Chefs Without Borders
Chefs Without Borders
Carousel’s movable feast, by Ed Templeton
Chefs. Industry folk. Fatties like us… We opened Carousel to bring people together. Our ambition? To connect food lovers from both sides of the kitchen pass who might otherwise never get the chance to meet. We pitched ourselves as curators, rather than restaurateurs, trusting in our ability to unearth breakthrough talent more frequently than most restaurants change their menus. But however hard we worked behind the scenes and however much of ourselves we poured into the experience, we knew we were only ever going to be as good as the people we lined up to join us in the kitchen. In other words, we knew from day one that we were leaving a hell of a lot to chance.
What we’d imagined was an ever-changing line-up of emerging talent from around the world taking it in turns to change the face of eating out forever (or there or thereabouts) – the reality we were faced with wasn’t quite so straightforward. At least not to begin with. For those first few months it felt like we were driving in the dark through fog, struggling to see more than a few metres – or, in our case, chefs – ahead of ourselves. Pretty soon we were going to find ourselves wrapped around a tree. But the most wonderful thing happened. As word spread, the fog began to lift, revealing a community of like-minded people who got what we were doing and who wanted to get involved. Just for the hell of it.
Step forward (in no particular order) Henrik Norén, Céline Pham, Sebastian Mazzola, Selin Kiazim, Tom Ryalls, Javier Rodríguez, Mathieu Perez, Olia Hercules, Shaun Presland… the list goes on. All of them creative, collaborative, inspiring people whose immediate response wasn’t ‘how much?’ but ‘when do we start?’ The life of a chef can be pretty rough – antisocial hours, subterranean working conditions, violent, sociopathic colleagues – but the opportunities for self-expression and for making people happy (because that’s what it’s all about, isn’t it?) aren’t outlandish dreams like they are for most of us, they’re an everyday possibility. Creativity is what makes them tick. So why not provide them with a platform to bring their ideas to life?
Of course, we’re not alone. Chefs have long travelled the world like Sadhus in search of their own culinary interpretations of nirvana. Stay still for too long and ideas get tired, people get tired, inspiration falls flat. Ours is a growing trend. Take projects like Postrivoro in Faenza, Italy, where the next generation of Ferran Adriàs and Magnus Nilssons gather two or three times a year to break bread together, working closely with local suppliers and mentor chefs to produce a series of special one-off collaborations, served to twenty guests at a time in hushed, candlelit surroundings. This is one place you definitely don’t want to ask for ketchup. Carousel alumni Oswaldo Oliva, Leandro Carreira and Leonardo Pereira are just a few of the rising stars to have taken centre stage, experimenting with new recipes and techniques without fear of criticism or failure. Or condiments.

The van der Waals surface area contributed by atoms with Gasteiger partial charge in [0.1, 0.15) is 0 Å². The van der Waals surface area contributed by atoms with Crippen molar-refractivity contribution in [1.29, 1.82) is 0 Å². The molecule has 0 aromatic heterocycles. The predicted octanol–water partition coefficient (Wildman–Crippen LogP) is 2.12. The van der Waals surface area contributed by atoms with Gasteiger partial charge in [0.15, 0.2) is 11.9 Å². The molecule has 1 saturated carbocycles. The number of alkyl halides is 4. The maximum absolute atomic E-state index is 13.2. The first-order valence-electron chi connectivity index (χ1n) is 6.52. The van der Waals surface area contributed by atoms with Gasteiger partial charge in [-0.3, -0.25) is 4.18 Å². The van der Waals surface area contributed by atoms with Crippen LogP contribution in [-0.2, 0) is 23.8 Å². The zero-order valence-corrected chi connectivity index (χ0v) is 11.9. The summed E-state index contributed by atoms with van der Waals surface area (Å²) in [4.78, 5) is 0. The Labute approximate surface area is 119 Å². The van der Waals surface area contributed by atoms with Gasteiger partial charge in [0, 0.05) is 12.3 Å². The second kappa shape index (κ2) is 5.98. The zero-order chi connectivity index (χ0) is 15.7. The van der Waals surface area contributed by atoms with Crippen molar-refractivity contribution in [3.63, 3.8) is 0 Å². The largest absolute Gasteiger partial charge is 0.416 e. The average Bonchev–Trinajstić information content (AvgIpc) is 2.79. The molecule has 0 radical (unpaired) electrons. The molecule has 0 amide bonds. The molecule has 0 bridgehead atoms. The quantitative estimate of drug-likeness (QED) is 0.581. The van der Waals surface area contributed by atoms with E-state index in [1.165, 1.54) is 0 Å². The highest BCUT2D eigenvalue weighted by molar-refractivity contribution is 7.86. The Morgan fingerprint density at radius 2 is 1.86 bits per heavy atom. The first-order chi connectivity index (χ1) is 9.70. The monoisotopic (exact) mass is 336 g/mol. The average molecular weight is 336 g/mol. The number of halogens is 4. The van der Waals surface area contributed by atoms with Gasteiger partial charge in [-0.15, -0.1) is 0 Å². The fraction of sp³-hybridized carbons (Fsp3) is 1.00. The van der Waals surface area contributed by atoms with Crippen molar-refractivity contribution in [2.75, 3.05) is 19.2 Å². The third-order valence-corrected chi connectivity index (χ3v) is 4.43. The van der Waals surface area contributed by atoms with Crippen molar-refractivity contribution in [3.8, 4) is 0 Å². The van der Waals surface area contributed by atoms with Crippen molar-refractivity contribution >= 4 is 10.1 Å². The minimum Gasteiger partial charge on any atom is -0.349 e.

Meanwhile, up on Mount Olympus, last year’s Grand Gelinaz! Shuffle saw thirty-seven titans of the food world like René Redzepi and Massimo Bottura swap ‘lives, identities… and restaurants’ for one memorable night in July. What their wives had to say about it is anyone’s guess but you get the picture. Then you have the Fat Duck’s six-month ‘pop-up’ in Melbourne, Noma’s winter residency in Tokyo… Restaurants are global brands these days, their menus a back catalogue of greatest hits to be performed in arenas far and wide. Cynics may point to the obvious merits of setting up shop elsewhere for the duration of an extensive refit or a harsh Nordic winter, but that’s only the half of it; the challenge of working in new surroundings with new people and new ingredients continues to motivate chefs to seek inspiration further afield, whatever their level.